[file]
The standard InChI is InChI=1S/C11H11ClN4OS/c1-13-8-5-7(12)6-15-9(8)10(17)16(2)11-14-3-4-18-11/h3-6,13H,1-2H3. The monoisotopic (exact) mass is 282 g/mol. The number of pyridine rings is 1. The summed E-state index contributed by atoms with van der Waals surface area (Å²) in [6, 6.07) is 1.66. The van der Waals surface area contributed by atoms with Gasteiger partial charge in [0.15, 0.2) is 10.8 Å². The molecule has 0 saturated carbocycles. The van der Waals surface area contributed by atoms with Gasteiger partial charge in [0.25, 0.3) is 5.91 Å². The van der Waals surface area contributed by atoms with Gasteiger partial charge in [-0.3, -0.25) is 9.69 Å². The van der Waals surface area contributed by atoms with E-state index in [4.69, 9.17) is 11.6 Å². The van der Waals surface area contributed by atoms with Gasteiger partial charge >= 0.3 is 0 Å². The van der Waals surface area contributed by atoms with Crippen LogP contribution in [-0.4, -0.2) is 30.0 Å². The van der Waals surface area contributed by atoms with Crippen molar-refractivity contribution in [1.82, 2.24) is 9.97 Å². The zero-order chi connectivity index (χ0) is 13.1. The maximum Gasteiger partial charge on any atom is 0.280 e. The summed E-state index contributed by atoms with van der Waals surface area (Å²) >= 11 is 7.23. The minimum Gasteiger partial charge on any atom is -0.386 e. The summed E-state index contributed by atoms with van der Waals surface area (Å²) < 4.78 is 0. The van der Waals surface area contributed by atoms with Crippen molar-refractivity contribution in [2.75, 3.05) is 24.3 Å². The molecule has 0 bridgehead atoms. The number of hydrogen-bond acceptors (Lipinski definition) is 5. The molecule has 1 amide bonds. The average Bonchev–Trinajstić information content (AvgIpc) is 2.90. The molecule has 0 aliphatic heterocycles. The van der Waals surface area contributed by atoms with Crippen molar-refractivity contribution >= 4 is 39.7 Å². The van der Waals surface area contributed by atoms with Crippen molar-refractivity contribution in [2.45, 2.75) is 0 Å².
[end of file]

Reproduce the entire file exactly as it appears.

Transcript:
The standard InChI is InChI=1S/C11H11ClN4OS/c1-13-8-5-7(12)6-15-9(8)10(17)16(2)11-14-3-4-18-11/h3-6,13H,1-2H3. The monoisotopic (exact) mass is 282 g/mol. The number of pyridine rings is 1. The summed E-state index contributed by atoms with van der Waals surface area (Å²) in [6, 6.07) is 1.66. The van der Waals surface area contributed by atoms with Gasteiger partial charge in [0.15, 0.2) is 10.8 Å². The molecule has 0 saturated carbocycles. The van der Waals surface area contributed by atoms with Gasteiger partial charge in [0.25, 0.3) is 5.91 Å². The van der Waals surface area contributed by atoms with Gasteiger partial charge in [-0.3, -0.25) is 9.69 Å². The van der Waals surface area contributed by atoms with E-state index in [4.69, 9.17) is 11.6 Å². The van der Waals surface area contributed by atoms with Gasteiger partial charge >= 0.3 is 0 Å². The van der Waals surface area contributed by atoms with Crippen LogP contribution in [-0.4, -0.2) is 30.0 Å². The van der Waals surface area contributed by atoms with Crippen molar-refractivity contribution in [1.82, 2.24) is 9.97 Å². The zero-order chi connectivity index (χ0) is 13.1. The maximum Gasteiger partial charge on any atom is 0.280 e. The summed E-state index contributed by atoms with van der Waals surface area (Å²) >= 11 is 7.23. The minimum Gasteiger partial charge on any atom is -0.386 e. The summed E-state index contributed by atoms with van der Waals surface area (Å²) < 4.78 is 0. The van der Waals surface area contributed by atoms with Crippen molar-refractivity contribution in [2.75, 3.05) is 24.3 Å². The molecule has 0 bridgehead atoms. The number of hydrogen-bond acceptors (Lipinski definition) is 5. The molecule has 1 amide bonds. The average Bonchev–Trinajstić information content (AvgIpc) is 2.90. The molecule has 0 aliphatic heterocycles. The van der Waals surface area contributed by atoms with Crippen molar-refractivity contribution >= 4 is 39.7 Å². The van der Waals surface area contributed by atoms with Crippen molar-refractivity contribution in [2.45, 2.75) is 0 Å².